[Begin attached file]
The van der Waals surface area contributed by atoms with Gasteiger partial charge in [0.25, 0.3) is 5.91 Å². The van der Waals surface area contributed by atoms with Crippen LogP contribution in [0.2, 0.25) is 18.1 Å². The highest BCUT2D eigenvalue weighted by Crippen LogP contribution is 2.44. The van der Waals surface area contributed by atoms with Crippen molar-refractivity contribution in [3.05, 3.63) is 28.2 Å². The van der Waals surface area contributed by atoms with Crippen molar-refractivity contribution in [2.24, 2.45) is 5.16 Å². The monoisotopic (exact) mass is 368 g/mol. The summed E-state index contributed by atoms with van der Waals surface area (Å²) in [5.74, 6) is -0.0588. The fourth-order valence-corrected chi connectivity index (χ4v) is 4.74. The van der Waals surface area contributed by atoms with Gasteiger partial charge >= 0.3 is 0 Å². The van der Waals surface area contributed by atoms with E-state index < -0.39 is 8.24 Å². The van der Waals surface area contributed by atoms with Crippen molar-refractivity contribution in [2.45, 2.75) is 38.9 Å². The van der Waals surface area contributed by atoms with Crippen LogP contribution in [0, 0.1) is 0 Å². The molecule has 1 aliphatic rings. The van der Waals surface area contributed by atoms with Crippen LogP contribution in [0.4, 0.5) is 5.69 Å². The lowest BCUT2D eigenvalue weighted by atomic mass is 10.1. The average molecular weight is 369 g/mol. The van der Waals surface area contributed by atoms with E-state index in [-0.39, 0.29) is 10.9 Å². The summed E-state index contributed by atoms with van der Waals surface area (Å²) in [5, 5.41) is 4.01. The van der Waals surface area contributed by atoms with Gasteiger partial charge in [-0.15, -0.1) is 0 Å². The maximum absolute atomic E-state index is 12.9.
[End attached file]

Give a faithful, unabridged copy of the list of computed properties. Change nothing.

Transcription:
The van der Waals surface area contributed by atoms with Gasteiger partial charge in [0.25, 0.3) is 5.91 Å². The van der Waals surface area contributed by atoms with Crippen LogP contribution in [0.2, 0.25) is 18.1 Å². The highest BCUT2D eigenvalue weighted by Crippen LogP contribution is 2.44. The van der Waals surface area contributed by atoms with Crippen molar-refractivity contribution in [3.05, 3.63) is 28.2 Å². The van der Waals surface area contributed by atoms with Crippen molar-refractivity contribution in [2.24, 2.45) is 5.16 Å². The monoisotopic (exact) mass is 368 g/mol. The summed E-state index contributed by atoms with van der Waals surface area (Å²) in [5.74, 6) is -0.0588. The fourth-order valence-corrected chi connectivity index (χ4v) is 4.74. The van der Waals surface area contributed by atoms with Gasteiger partial charge >= 0.3 is 0 Å². The van der Waals surface area contributed by atoms with E-state index < -0.39 is 8.24 Å². The van der Waals surface area contributed by atoms with Crippen molar-refractivity contribution in [2.45, 2.75) is 38.9 Å². The van der Waals surface area contributed by atoms with Crippen LogP contribution in [0, 0.1) is 0 Å². The molecule has 1 aliphatic rings. The van der Waals surface area contributed by atoms with Crippen LogP contribution in [0.4, 0.5) is 5.69 Å². The lowest BCUT2D eigenvalue weighted by atomic mass is 10.1. The average molecular weight is 369 g/mol. The van der Waals surface area contributed by atoms with E-state index in [-0.39, 0.29) is 10.9 Å². The summed E-state index contributed by atoms with van der Waals surface area (Å²) in [5, 5.41) is 4.01. The van der Waals surface area contributed by atoms with Gasteiger partial charge in [-0.15, -0.1) is 0 Å². The maximum absolute atomic E-state index is 12.9.